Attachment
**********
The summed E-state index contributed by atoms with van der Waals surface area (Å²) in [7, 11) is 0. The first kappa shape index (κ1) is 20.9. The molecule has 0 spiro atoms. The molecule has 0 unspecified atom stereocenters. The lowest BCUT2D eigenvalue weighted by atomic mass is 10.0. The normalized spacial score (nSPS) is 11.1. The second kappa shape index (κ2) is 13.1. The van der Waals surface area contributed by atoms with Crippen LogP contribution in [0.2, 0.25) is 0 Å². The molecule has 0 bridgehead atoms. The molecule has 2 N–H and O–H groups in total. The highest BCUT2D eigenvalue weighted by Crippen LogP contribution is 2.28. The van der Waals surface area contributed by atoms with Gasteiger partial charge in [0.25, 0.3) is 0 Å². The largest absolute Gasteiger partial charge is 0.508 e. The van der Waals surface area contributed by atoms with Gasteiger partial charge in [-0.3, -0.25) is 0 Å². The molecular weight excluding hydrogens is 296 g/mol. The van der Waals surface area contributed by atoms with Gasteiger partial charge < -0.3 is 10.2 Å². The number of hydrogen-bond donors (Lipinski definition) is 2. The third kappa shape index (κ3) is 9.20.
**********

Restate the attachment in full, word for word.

The summed E-state index contributed by atoms with van der Waals surface area (Å²) in [7, 11) is 0. The first kappa shape index (κ1) is 20.9. The molecule has 0 spiro atoms. The molecule has 0 unspecified atom stereocenters. The lowest BCUT2D eigenvalue weighted by atomic mass is 10.0. The normalized spacial score (nSPS) is 11.1. The second kappa shape index (κ2) is 13.1. The van der Waals surface area contributed by atoms with Crippen LogP contribution in [0.2, 0.25) is 0 Å². The molecule has 0 bridgehead atoms. The molecule has 2 N–H and O–H groups in total. The highest BCUT2D eigenvalue weighted by Crippen LogP contribution is 2.28. The van der Waals surface area contributed by atoms with Gasteiger partial charge in [0.25, 0.3) is 0 Å². The largest absolute Gasteiger partial charge is 0.508 e. The van der Waals surface area contributed by atoms with Gasteiger partial charge in [-0.3, -0.25) is 0 Å². The molecular weight excluding hydrogens is 296 g/mol. The van der Waals surface area contributed by atoms with Gasteiger partial charge < -0.3 is 10.2 Å². The number of hydrogen-bond donors (Lipinski definition) is 2. The third kappa shape index (κ3) is 9.20.